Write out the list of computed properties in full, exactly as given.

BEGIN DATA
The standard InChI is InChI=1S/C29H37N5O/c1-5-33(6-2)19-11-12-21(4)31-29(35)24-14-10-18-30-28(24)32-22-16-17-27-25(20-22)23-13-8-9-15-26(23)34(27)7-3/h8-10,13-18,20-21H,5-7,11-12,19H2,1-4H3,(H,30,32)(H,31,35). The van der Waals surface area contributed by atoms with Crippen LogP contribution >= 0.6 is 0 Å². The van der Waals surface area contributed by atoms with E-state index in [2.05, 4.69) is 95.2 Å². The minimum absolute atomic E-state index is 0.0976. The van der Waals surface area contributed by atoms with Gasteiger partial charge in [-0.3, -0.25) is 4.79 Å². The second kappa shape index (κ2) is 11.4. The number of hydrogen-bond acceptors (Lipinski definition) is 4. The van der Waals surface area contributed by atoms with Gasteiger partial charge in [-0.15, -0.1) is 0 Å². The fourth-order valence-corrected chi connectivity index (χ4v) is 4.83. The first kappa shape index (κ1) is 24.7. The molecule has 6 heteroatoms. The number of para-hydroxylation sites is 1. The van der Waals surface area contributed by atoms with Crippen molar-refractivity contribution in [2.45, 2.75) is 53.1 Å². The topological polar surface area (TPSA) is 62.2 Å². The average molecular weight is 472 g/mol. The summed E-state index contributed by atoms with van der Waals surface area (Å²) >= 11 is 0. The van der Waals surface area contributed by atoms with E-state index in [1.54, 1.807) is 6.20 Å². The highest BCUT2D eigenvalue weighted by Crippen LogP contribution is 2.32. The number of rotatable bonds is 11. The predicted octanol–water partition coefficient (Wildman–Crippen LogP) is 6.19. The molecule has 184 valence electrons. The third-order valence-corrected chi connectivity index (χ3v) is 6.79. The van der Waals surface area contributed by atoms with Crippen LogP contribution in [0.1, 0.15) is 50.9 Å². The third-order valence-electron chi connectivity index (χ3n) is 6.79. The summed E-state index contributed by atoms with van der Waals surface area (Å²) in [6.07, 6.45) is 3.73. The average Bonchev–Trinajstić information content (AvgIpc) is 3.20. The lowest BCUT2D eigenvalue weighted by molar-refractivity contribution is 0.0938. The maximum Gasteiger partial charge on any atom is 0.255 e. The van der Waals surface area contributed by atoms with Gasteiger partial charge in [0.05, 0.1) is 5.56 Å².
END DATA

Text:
The standard InChI is InChI=1S/C29H37N5O/c1-5-33(6-2)19-11-12-21(4)31-29(35)24-14-10-18-30-28(24)32-22-16-17-27-25(20-22)23-13-8-9-15-26(23)34(27)7-3/h8-10,13-18,20-21H,5-7,11-12,19H2,1-4H3,(H,30,32)(H,31,35). The van der Waals surface area contributed by atoms with Crippen LogP contribution >= 0.6 is 0 Å². The van der Waals surface area contributed by atoms with E-state index in [2.05, 4.69) is 95.2 Å². The minimum absolute atomic E-state index is 0.0976. The van der Waals surface area contributed by atoms with Gasteiger partial charge in [-0.3, -0.25) is 4.79 Å². The second kappa shape index (κ2) is 11.4. The number of hydrogen-bond acceptors (Lipinski definition) is 4. The van der Waals surface area contributed by atoms with Gasteiger partial charge in [-0.15, -0.1) is 0 Å². The fourth-order valence-corrected chi connectivity index (χ4v) is 4.83. The first kappa shape index (κ1) is 24.7. The molecule has 6 heteroatoms. The number of para-hydroxylation sites is 1. The van der Waals surface area contributed by atoms with Crippen molar-refractivity contribution in [2.45, 2.75) is 53.1 Å². The topological polar surface area (TPSA) is 62.2 Å². The average molecular weight is 472 g/mol. The summed E-state index contributed by atoms with van der Waals surface area (Å²) >= 11 is 0. The van der Waals surface area contributed by atoms with E-state index in [1.54, 1.807) is 6.20 Å². The highest BCUT2D eigenvalue weighted by Crippen LogP contribution is 2.32. The number of rotatable bonds is 11. The predicted octanol–water partition coefficient (Wildman–Crippen LogP) is 6.19. The molecule has 184 valence electrons. The third-order valence-corrected chi connectivity index (χ3v) is 6.79. The van der Waals surface area contributed by atoms with Crippen LogP contribution in [0.1, 0.15) is 50.9 Å². The third-order valence-electron chi connectivity index (χ3n) is 6.79. The summed E-state index contributed by atoms with van der Waals surface area (Å²) in [6.07, 6.45) is 3.73. The average Bonchev–Trinajstić information content (AvgIpc) is 3.20. The lowest BCUT2D eigenvalue weighted by molar-refractivity contribution is 0.0938. The maximum Gasteiger partial charge on any atom is 0.255 e. The van der Waals surface area contributed by atoms with Gasteiger partial charge in [0.05, 0.1) is 5.56 Å².